The pace of developments in ESG regulation certainly is not letting up as we draw to the end of 2022.
Globally, regulatory efforts have been focusing in on managing climate-related financial risk and preventing greenwashing, according to ISS ESG, part of Institutional Shareholder Services. The group also said the agenda is now beginning to encompass nature-related risks and social issues.
In its report The Depth & Breadth of Sustainable Finance Regulatory Initiatives: Global Developments in 2022, ISS ESG used a regulation breadth and depth index to compare sustainable finance regulation across countries.
EU countries and the UK led in this index for both 2021 and 2022. France – scoring 96 and 108, respectively – ranked highest followed by Netherlands, Germany, Sweden, Austria and UK.
In 2021, Japan was the next country in the index with a score of 35. This year, despite climbing to a score of 40, it had been surpassed by Malaysia, Singapore and India. Australia and Thailand were some of the biggest climbers over the 12 months.
And, of course, 2022 is the year we have seen big moves forward with a genuinely global project for regulating sustainable finance – the International Sustainability Standards Board, or ISSB, which is in the process of drafting international rules on general sustainability-related disclosure requirements and climate-related disclosure requirements ready for implementation in 2023.
‘Dampened enthusiasm’ for SFDR?
In Europe, ISS ESG noted although investor disclosure requirements in the form of Sustainable Finance Disclosure Regulation (SFDR) now apply in the bloc, new corporate reporting requirements are not yet in force.
Following months of heated arguments in Europe over the labelling of gas and nuclear energy sources in the EU’s green taxonomy, the activities were voted to be green by the European Parliament in the summer. ISS ESG said this may have “dampened enthusiasm and support [of some] for the EU’s sustainable finance framework.”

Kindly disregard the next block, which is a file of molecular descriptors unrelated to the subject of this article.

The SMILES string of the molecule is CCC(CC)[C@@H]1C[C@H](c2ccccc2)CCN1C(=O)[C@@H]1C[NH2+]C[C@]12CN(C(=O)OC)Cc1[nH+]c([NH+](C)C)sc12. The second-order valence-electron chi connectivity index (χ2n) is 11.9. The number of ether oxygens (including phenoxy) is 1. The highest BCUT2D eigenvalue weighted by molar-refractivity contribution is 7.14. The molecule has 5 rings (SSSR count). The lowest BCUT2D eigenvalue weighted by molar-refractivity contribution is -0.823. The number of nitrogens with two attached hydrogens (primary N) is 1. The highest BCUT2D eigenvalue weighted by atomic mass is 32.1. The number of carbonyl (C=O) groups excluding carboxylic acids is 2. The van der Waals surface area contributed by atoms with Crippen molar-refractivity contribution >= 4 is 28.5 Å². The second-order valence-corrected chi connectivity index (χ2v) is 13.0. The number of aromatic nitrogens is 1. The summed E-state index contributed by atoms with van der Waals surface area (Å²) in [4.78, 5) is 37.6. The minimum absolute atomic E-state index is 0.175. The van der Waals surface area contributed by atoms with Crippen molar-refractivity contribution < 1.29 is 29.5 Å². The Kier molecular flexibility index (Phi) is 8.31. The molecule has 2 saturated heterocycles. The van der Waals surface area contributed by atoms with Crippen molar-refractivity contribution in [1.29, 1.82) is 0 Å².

UK makes strides
In terms of headline developments in the region, the UK regulator recently published a consultation paper on its investment label and Sustainability Disclosure Requirements regime. It will include three sustainable fund labels: sustainable focus, sustainable improvers and sustainable impact. The paper included details of proposed sustainability disclosure requirements for both products and firms.
Climate-related financial disclosures – which build on Taskforce on Climate-related Financial Disclosures (TCFD) requirements – have been mandated for FCA-regulated asset managers and asset owners in the UK. Large UK pension funds there are also now required to show how they align with limiting global warming to 1.5°C.
In August, changes to EU directive Markets in Financial Instruments Directive and Insurance Distribution Directive came into force effecting financial advice. Morningstar global director of sustainability research, manager research, Hortense Bioy, told ESG Clarity EU financial advisers would now need to consider clients’ sustainability preferences when conducting suitability assessments.
“If clients express interest in making sustainable investments, advisers will have to accommodate. Depending on the specific client’s preferences, advisers will have to source products that have a minimum proportion of sustainable investments as defined by the SFDR or the EU Taxonomy,” she said.
Bioy flagged issues around defining “sustainable investment” under EU rules and also the fact different asset managers are counting sustainable companies in portfolios in different ways.
An EU-wide social taxonomy for investments has been in the pipeline for a few years but progress on the project has now stalled. In a recent in interview with ESG Clarity, however, Sandrine Dixson- Declève, president of non-profit Club of Rome, said there was a lot of determination in the EU to pick this up again.
This view is echoed by GIB Asset Managment’s Neil Brown in a roundtable on human rights being hosted on ESG Clarity EU next week during COP27.
Bonds and biodiversity
There has been progress with green and sustainable bonds in Europe where regional products have been developed. And on the securitisation front, ISS ESG’s report pointed to the European Banking Authority’s move to recommend the scope of the EU Green Bond Standard Regulation be amended to also apply to securitisations.
Financial institutions in France must now disclose how they identify and manage biodiversity risk while in the Netherlands the Dutch Central Bank is developing scenarios to enable biodiversity loss to be taken into account in stress testing.